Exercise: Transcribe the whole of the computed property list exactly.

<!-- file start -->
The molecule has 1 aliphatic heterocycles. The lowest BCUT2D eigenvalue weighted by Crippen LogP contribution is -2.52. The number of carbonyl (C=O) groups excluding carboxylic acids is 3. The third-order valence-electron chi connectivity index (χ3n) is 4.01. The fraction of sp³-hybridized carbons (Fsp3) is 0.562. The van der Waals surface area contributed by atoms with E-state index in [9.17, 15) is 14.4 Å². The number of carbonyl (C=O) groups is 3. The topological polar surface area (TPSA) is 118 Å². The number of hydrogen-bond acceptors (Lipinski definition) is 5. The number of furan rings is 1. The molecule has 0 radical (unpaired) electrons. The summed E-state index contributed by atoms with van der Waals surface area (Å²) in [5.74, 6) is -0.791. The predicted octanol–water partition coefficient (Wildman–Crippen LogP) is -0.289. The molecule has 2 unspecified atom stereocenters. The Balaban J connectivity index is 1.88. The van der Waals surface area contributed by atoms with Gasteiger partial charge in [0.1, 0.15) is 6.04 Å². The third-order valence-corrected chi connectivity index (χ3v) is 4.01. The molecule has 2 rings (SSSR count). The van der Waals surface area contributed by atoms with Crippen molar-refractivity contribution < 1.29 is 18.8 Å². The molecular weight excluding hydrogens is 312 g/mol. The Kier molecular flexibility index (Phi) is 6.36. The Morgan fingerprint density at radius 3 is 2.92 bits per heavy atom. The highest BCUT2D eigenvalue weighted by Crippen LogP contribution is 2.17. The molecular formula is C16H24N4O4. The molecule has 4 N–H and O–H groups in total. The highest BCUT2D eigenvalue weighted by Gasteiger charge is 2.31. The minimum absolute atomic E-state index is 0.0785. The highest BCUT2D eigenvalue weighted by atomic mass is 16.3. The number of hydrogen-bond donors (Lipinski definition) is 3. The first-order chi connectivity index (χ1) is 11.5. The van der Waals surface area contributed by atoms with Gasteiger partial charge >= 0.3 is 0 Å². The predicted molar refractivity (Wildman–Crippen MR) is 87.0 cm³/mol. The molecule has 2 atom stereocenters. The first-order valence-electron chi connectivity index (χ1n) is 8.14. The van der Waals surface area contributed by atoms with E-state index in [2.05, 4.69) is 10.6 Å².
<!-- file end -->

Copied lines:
The molecule has 1 aliphatic heterocycles. The lowest BCUT2D eigenvalue weighted by Crippen LogP contribution is -2.52. The number of carbonyl (C=O) groups excluding carboxylic acids is 3. The third-order valence-electron chi connectivity index (χ3n) is 4.01. The fraction of sp³-hybridized carbons (Fsp3) is 0.562. The van der Waals surface area contributed by atoms with E-state index in [9.17, 15) is 14.4 Å². The number of carbonyl (C=O) groups is 3. The topological polar surface area (TPSA) is 118 Å². The number of hydrogen-bond acceptors (Lipinski definition) is 5. The number of furan rings is 1. The molecule has 0 radical (unpaired) electrons. The summed E-state index contributed by atoms with van der Waals surface area (Å²) in [5.74, 6) is -0.791. The predicted octanol–water partition coefficient (Wildman–Crippen LogP) is -0.289. The molecule has 2 unspecified atom stereocenters. The Balaban J connectivity index is 1.88. The van der Waals surface area contributed by atoms with Gasteiger partial charge in [0.1, 0.15) is 6.04 Å². The third-order valence-corrected chi connectivity index (χ3v) is 4.01. The molecule has 2 rings (SSSR count). The van der Waals surface area contributed by atoms with Crippen molar-refractivity contribution < 1.29 is 18.8 Å². The molecular weight excluding hydrogens is 312 g/mol. The Kier molecular flexibility index (Phi) is 6.36. The Morgan fingerprint density at radius 3 is 2.92 bits per heavy atom. The highest BCUT2D eigenvalue weighted by Crippen LogP contribution is 2.17. The molecular formula is C16H24N4O4. The molecule has 4 N–H and O–H groups in total. The highest BCUT2D eigenvalue weighted by Gasteiger charge is 2.31. The minimum absolute atomic E-state index is 0.0785. The highest BCUT2D eigenvalue weighted by atomic mass is 16.3. The number of hydrogen-bond donors (Lipinski definition) is 3. The first-order chi connectivity index (χ1) is 11.5. The van der Waals surface area contributed by atoms with Gasteiger partial charge >= 0.3 is 0 Å². The predicted molar refractivity (Wildman–Crippen MR) is 87.0 cm³/mol. The molecule has 2 atom stereocenters. The first-order valence-electron chi connectivity index (χ1n) is 8.14. The van der Waals surface area contributed by atoms with E-state index in [2.05, 4.69) is 10.6 Å².